Mobiles & Tablets

From copycats, Chinese mobile-makers turn innovators

Rajesh Kurup Mumbai | Updated on November 25, 2017

Realise innovation is the key to strike the right chord with clients

As Chinese smartphone-makers seek to trump their more-established rivals in the Indian market, they are beginning to realise the need to shed their copycat tag and come up with some nifty innovations of their own.

Some like Huawei are engaging actively with clients. The Shenzhen-based company is, perhaps, the only handset manufacturer in India to have an online fan website with more than a million followers having a say in its innovations. Its latest model—Honor 6—is in fact the result of such interactions with the fans.

“The fan club is not just for fun,” said Suresh Vaidyanathan, spokesperson at Huawei Telecommunications India. “Its basic purpose is to engage closely with the users to innovate together.”

According to Counterpoint Research, in the third quarter of calendar year 2014 Samsung continues to dominate the Indian smartphone segment with 25 per cent marketshare, followed by Micromax (20 per cent) and Karbonn (10 per cent).

Sleek devices

Much like Huawei, which surprised India with its sleek and powerful Honor 6, Lenovo claims its Vibe X2 comes with the world’s fastest chipset.

Similarly, another Chinese smartphone-maker Gionee launched the world’s thinnest smartphone at 5.1 mm, which was later bettered by Oppo Mobiles with a 4.8-mm one.

Oppo and Gionee have also launched handsets with swivelling cameras that can be rotated to take both back- and front-facing (selfies) shots.

“In general, Chinese hardware and software are of high quality and can be compared with the best in the world. This was a perception issue (that of Chinese handset being low quality), and now a lot of Chinese device manufacturers are investing in changing the perception,” said Sudhir Gaur, Mobile Business Head at ZTE India.

“Differentiator is the key in the Indian market, and this differentiator has to be customer-oriented and customer-centric,” Gaur said, adding that ZTE, which is also based in China, will bring its flagship Nubia to India this year.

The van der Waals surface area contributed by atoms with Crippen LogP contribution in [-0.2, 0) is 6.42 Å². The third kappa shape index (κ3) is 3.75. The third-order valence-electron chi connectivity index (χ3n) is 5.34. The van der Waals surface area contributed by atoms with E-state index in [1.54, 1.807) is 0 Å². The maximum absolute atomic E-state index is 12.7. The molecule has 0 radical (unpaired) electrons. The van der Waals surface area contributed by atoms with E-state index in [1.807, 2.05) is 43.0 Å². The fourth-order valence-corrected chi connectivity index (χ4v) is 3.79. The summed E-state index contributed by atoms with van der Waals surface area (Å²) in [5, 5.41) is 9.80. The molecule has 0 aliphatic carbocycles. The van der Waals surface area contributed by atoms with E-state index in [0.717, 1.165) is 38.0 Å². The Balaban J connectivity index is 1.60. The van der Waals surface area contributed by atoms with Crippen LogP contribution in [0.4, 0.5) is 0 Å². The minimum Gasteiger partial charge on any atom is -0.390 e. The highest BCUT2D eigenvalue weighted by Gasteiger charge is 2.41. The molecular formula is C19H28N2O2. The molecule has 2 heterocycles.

According to industry data, smartphone manufacturers are expected to sell 80 million devices in India in 2014, almost double of last year. With this growth trend expected to continue for the next two years, creativity and quality would be the keys to success in this highly competitive market.

ZTE is looking to launch two-three models every quarter in India, the third-largest market for the company after China and the US. “About three-five years back, Chinese companies were bringing in low-cost devices, which were not of very good quality, taking advantage of the cost arbitration in India. But now things have changed,” said Manu Jain, India Operations Head at Xiaomi, which started operations about three months ago.

Apple of China

Xiaomi, hailed as the Apple of China, is another example. In July, the Chinese handset maker’s Mi 3, priced at ₹13,999, was sold out within 30 minutes on online marketplace Flipkart. These devices have features similar to that of an iPhone but for one-third the price. “It’s not about Chinese companies versus non-Chinese firms, it’s about great price, value for money,” said Jain. “We sell it to customers at the cost price and we don’t spend anything for marketing and we don’t sell through regular distributors. This helps us to keep costs down.”

According to Oppo Mobiles India Chief Executive Officer Tom Lu, its flagship Find 7 has been receiving great reviews from experts and consumers.

The company, which has so far launched 10 handsets in India, is also giving many major handset manufacturers some stiff competition.

“India is no doubt a price-sensitive market but there are a certain section of consumers who are extremely tech-savvy and looking for innovative and power-packed devices,” Lu added.

Published on November 19, 2014

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